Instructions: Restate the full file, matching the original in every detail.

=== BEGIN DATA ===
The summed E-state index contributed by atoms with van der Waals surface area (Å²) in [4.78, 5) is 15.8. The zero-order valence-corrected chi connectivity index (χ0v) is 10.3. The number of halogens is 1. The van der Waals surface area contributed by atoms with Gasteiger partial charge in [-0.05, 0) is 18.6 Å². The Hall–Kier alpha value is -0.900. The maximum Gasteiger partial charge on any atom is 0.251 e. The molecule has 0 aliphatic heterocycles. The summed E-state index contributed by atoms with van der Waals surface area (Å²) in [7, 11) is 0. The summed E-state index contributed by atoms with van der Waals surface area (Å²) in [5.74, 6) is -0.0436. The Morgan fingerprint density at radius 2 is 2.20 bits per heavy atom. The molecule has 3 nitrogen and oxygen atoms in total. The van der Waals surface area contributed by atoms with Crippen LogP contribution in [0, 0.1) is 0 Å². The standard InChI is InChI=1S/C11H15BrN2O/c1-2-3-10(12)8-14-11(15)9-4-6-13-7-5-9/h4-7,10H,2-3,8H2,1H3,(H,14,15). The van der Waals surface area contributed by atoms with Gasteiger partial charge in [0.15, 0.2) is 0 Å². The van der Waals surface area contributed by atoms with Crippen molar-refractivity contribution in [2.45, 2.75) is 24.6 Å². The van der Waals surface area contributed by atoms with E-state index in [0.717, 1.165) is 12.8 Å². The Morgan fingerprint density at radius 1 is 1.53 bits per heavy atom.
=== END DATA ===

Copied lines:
The summed E-state index contributed by atoms with van der Waals surface area (Å²) in [4.78, 5) is 15.8. The zero-order valence-corrected chi connectivity index (χ0v) is 10.3. The number of halogens is 1. The van der Waals surface area contributed by atoms with Gasteiger partial charge in [-0.05, 0) is 18.6 Å². The Hall–Kier alpha value is -0.900. The maximum Gasteiger partial charge on any atom is 0.251 e. The molecule has 0 aliphatic heterocycles. The summed E-state index contributed by atoms with van der Waals surface area (Å²) in [7, 11) is 0. The summed E-state index contributed by atoms with van der Waals surface area (Å²) in [5.74, 6) is -0.0436. The Morgan fingerprint density at radius 2 is 2.20 bits per heavy atom. The molecule has 3 nitrogen and oxygen atoms in total. The van der Waals surface area contributed by atoms with Crippen LogP contribution in [0, 0.1) is 0 Å². The standard InChI is InChI=1S/C11H15BrN2O/c1-2-3-10(12)8-14-11(15)9-4-6-13-7-5-9/h4-7,10H,2-3,8H2,1H3,(H,14,15). The van der Waals surface area contributed by atoms with Gasteiger partial charge in [0.15, 0.2) is 0 Å². The van der Waals surface area contributed by atoms with Crippen molar-refractivity contribution in [2.45, 2.75) is 24.6 Å². The van der Waals surface area contributed by atoms with E-state index in [0.717, 1.165) is 12.8 Å². The Morgan fingerprint density at radius 1 is 1.53 bits per heavy atom.